Kenyan moderators behind ChatGPT want parliament to probe OpenAI, Sama over exploitation
The Kenyan content moderators who built the Artificial Intelligence (AI) chatbot ChatGPT have filed a petition in parliament seeking a probe into the bot’s parent company OpenAI and its local moderation partner Samasource.
The Sama employees allege exploitation and underpayment during the creation of the popular chatbot and want the Kenyan government to investigate the companies and regulate the work of tech companies operating in the country.
In court documents seen by Citizen Digital, Richard Mwaura Mathenge, Mophat Ochieng Okinyi, Alex Mwaura Kairu and Bill Kelvin Mulinya on behalf of the moderation team say in 2021, the US AI company partnered with Sama.
Sama was outsourced to provide the workforce who would train and clean up the now very popular chatbot, which was launched in November last year, to communicate and interact with people as if it were a person itself.
“Sama engaged us and other young Kenyans on temporary contracts to do this work. The contracts did not describe sufficiently the nature of the job,” the moderators say.
They claim they were not properly informed of the nature of the work we would be undertaking, which involved reading and viewing material that depicted sexual and graphic violence and categorizing it accordingly so that ChatGPT's AI could learn it for purposes of its future interactions with people.
“Examples of the content that we were exposed to include; acts of bestiality, necrophilia, incestuous sexual violence, rape, defilement of minors, self-harm (e.g. suicide), and murder just to mention a few,” they say.
-'No psychological support'-
All through the ChatGPT training process, the workers say they were not afforded psychosocial support and that due to the exposure to the work, they have developed severe mental illnesses including PTSD, paranoia, depression, anxiety, insomnia and sexual dysfunction.
Additionally, the moderators say the contract between OpenAI and Sama was terminated abruptly, making them to be sent home despite the fact that we were already suffering from severe mental illness.
“The outsourcing model is commonly used by big technological companies based in the United States to export harmful and dangerous work to Kenyan youth. The outsourced workers are paid poorly and are not provided with the care they need to undertake such jobs. They are disposed of at will,” reads court documents.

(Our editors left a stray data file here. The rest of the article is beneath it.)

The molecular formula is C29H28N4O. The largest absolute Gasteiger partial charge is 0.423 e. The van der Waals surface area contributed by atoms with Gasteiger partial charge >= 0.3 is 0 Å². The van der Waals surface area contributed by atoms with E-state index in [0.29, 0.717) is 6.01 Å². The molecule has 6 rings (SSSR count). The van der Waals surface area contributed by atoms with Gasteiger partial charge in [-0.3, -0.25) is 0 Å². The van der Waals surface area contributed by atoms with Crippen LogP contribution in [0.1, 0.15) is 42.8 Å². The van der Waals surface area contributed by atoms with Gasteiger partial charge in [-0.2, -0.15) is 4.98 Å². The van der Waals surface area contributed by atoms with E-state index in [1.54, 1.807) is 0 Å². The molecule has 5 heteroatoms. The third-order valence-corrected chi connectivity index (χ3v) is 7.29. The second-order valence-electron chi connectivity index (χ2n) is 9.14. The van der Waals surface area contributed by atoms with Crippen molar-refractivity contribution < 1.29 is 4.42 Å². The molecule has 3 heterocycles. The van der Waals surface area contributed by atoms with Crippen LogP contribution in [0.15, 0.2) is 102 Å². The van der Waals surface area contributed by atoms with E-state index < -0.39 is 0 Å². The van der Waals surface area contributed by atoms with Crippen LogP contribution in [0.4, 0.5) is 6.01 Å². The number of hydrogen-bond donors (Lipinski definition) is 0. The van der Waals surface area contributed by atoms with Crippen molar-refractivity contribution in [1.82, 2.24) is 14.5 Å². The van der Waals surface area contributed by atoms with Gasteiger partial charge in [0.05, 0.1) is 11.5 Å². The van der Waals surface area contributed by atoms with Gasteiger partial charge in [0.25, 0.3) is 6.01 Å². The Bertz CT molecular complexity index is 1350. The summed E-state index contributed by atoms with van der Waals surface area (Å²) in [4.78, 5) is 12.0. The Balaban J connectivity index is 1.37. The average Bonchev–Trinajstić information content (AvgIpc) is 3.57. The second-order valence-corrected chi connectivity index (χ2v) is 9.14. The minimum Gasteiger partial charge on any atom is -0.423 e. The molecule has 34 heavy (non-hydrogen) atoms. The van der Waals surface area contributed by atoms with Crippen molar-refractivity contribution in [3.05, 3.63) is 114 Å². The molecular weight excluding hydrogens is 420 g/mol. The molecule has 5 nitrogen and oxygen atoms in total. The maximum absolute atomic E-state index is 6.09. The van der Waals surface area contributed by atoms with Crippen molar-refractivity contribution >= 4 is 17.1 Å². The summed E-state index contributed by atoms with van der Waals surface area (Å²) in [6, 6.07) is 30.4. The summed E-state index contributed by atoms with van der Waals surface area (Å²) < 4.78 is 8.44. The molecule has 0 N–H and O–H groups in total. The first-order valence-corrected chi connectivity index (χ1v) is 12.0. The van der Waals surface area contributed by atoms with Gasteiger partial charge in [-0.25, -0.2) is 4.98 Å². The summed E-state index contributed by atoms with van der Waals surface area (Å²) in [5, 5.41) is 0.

The moderators also express concerns that the outsourcing model makes workers treated poorly and not afforded the same protection as full-time employees.
They now want the National Assembly Public Petitions Committee to probe the nature and conditions of work and the operations of Sama as well as other companies operating in Kenya, to whom big tech companies such as Meta, TikTok, Google, Microsoft and Open Al outsource their content moderation and other AI work.
The team further wants parliament to interrogate the role of the Ministry of Labour in the protection or otherwise of Kenyan youth who were working for Sama and other companies, on behalf of technological companies based outside Kenya.
In their view, the licences of companies that contribute to the exploitation of Kenyan youth should be withdrawn.
The moderators want parliament to enact laws regulating the outsourcing of harmful and dangerous technology work and protecting workers who are engaged through such arrangements and amend the Employment Act to offer protection to workers who are engaged through outsourcing agreements.
“Amend the Occupational Health Act to include exposure to harmful content as an occupational hazard,” they say in their prayers to the National Assembly.
Their petition comes two months after over 150 moderators working for Facebook, TikTok, and ChatGPT resolved to register a workers union dubbed the Content Moderators Union, drawing moderators from any major tech firm.
This was in the wake of a legal battle by Sama’s moderators who did content moderation for Facebook parent company Meta and allege poor working conditions in the Nairobi moderation hub.
In 2019, a Sama moderator called Daniel Motuang started a group that tried to negotiate over unfair conditions like pay and mental health care.
The workers say Facebook and Sama ignored their demands, instead destroying the union and forcing Motuang to leave Kenya.
But after a 2022 Time Magazine exposé that lifted the lid on the exploitation of African Facebook moderators in Nairobi, a wave of legal action and organising took off and has culminated in two judgments by Kenyan courts against Meta.
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